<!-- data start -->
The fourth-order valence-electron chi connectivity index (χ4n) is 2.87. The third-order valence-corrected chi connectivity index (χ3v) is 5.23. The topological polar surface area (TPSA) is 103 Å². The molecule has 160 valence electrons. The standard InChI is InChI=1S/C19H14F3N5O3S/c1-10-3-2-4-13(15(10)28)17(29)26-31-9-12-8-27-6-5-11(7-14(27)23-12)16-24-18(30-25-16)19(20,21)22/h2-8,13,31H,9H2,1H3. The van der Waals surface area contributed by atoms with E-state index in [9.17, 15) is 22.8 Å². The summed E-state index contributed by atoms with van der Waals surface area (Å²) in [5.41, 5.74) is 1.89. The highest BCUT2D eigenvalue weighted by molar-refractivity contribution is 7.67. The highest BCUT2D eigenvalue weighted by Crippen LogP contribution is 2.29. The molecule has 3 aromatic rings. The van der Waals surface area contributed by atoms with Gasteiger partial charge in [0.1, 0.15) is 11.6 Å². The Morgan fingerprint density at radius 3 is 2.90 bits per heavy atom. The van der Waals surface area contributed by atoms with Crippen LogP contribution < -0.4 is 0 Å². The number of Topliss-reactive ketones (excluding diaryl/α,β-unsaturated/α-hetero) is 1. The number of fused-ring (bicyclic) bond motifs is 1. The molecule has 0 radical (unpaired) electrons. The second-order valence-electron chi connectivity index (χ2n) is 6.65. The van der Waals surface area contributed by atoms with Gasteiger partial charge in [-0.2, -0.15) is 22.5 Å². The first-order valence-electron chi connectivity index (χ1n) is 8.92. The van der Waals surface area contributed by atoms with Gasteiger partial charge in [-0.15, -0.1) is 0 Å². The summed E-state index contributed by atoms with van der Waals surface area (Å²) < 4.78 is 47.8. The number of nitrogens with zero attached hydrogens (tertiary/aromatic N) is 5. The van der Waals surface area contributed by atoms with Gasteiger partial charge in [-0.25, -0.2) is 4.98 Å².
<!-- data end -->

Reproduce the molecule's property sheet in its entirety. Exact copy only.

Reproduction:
The fourth-order valence-electron chi connectivity index (χ4n) is 2.87. The third-order valence-corrected chi connectivity index (χ3v) is 5.23. The topological polar surface area (TPSA) is 103 Å². The molecule has 160 valence electrons. The standard InChI is InChI=1S/C19H14F3N5O3S/c1-10-3-2-4-13(15(10)28)17(29)26-31-9-12-8-27-6-5-11(7-14(27)23-12)16-24-18(30-25-16)19(20,21)22/h2-8,13,31H,9H2,1H3. The van der Waals surface area contributed by atoms with E-state index in [9.17, 15) is 22.8 Å². The summed E-state index contributed by atoms with van der Waals surface area (Å²) in [5.41, 5.74) is 1.89. The highest BCUT2D eigenvalue weighted by molar-refractivity contribution is 7.67. The highest BCUT2D eigenvalue weighted by Crippen LogP contribution is 2.29. The molecule has 3 aromatic rings. The van der Waals surface area contributed by atoms with Gasteiger partial charge in [0.1, 0.15) is 11.6 Å². The Morgan fingerprint density at radius 3 is 2.90 bits per heavy atom. The van der Waals surface area contributed by atoms with Crippen LogP contribution < -0.4 is 0 Å². The number of Topliss-reactive ketones (excluding diaryl/α,β-unsaturated/α-hetero) is 1. The number of fused-ring (bicyclic) bond motifs is 1. The molecule has 0 radical (unpaired) electrons. The second-order valence-electron chi connectivity index (χ2n) is 6.65. The van der Waals surface area contributed by atoms with Gasteiger partial charge in [-0.2, -0.15) is 22.5 Å². The first-order valence-electron chi connectivity index (χ1n) is 8.92. The van der Waals surface area contributed by atoms with Gasteiger partial charge in [-0.15, -0.1) is 0 Å². The summed E-state index contributed by atoms with van der Waals surface area (Å²) < 4.78 is 47.8. The number of nitrogens with zero attached hydrogens (tertiary/aromatic N) is 5. The van der Waals surface area contributed by atoms with Gasteiger partial charge in [-0.25, -0.2) is 4.98 Å².